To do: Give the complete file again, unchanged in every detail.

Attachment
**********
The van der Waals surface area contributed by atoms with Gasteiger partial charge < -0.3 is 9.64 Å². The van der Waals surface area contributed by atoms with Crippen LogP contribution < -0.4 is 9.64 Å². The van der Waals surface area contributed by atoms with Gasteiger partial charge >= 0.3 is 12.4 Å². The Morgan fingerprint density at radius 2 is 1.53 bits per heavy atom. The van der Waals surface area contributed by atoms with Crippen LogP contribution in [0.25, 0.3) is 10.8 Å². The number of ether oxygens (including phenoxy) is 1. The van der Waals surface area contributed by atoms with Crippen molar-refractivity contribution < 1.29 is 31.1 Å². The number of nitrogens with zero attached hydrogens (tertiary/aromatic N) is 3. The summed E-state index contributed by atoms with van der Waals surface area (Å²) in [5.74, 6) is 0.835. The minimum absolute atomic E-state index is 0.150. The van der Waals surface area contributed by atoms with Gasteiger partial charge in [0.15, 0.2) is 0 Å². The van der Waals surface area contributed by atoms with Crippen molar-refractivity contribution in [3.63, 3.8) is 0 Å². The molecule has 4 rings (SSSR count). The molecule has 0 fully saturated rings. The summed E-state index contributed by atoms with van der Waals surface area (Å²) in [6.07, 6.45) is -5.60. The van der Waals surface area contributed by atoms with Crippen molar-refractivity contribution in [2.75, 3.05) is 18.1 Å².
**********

The van der Waals surface area contributed by atoms with Gasteiger partial charge < -0.3 is 9.64 Å². The van der Waals surface area contributed by atoms with Crippen LogP contribution < -0.4 is 9.64 Å². The van der Waals surface area contributed by atoms with Gasteiger partial charge >= 0.3 is 12.4 Å². The Morgan fingerprint density at radius 2 is 1.53 bits per heavy atom. The van der Waals surface area contributed by atoms with Crippen LogP contribution in [0.25, 0.3) is 10.8 Å². The number of ether oxygens (including phenoxy) is 1. The van der Waals surface area contributed by atoms with Crippen molar-refractivity contribution < 1.29 is 31.1 Å². The number of nitrogens with zero attached hydrogens (tertiary/aromatic N) is 3. The summed E-state index contributed by atoms with van der Waals surface area (Å²) in [5.74, 6) is 0.835. The minimum absolute atomic E-state index is 0.150. The van der Waals surface area contributed by atoms with Gasteiger partial charge in [0.15, 0.2) is 0 Å². The van der Waals surface area contributed by atoms with Crippen molar-refractivity contribution in [3.63, 3.8) is 0 Å². The molecule has 4 rings (SSSR count). The molecule has 0 fully saturated rings. The summed E-state index contributed by atoms with van der Waals surface area (Å²) in [6.07, 6.45) is -5.60. The van der Waals surface area contributed by atoms with Crippen molar-refractivity contribution in [2.75, 3.05) is 18.1 Å².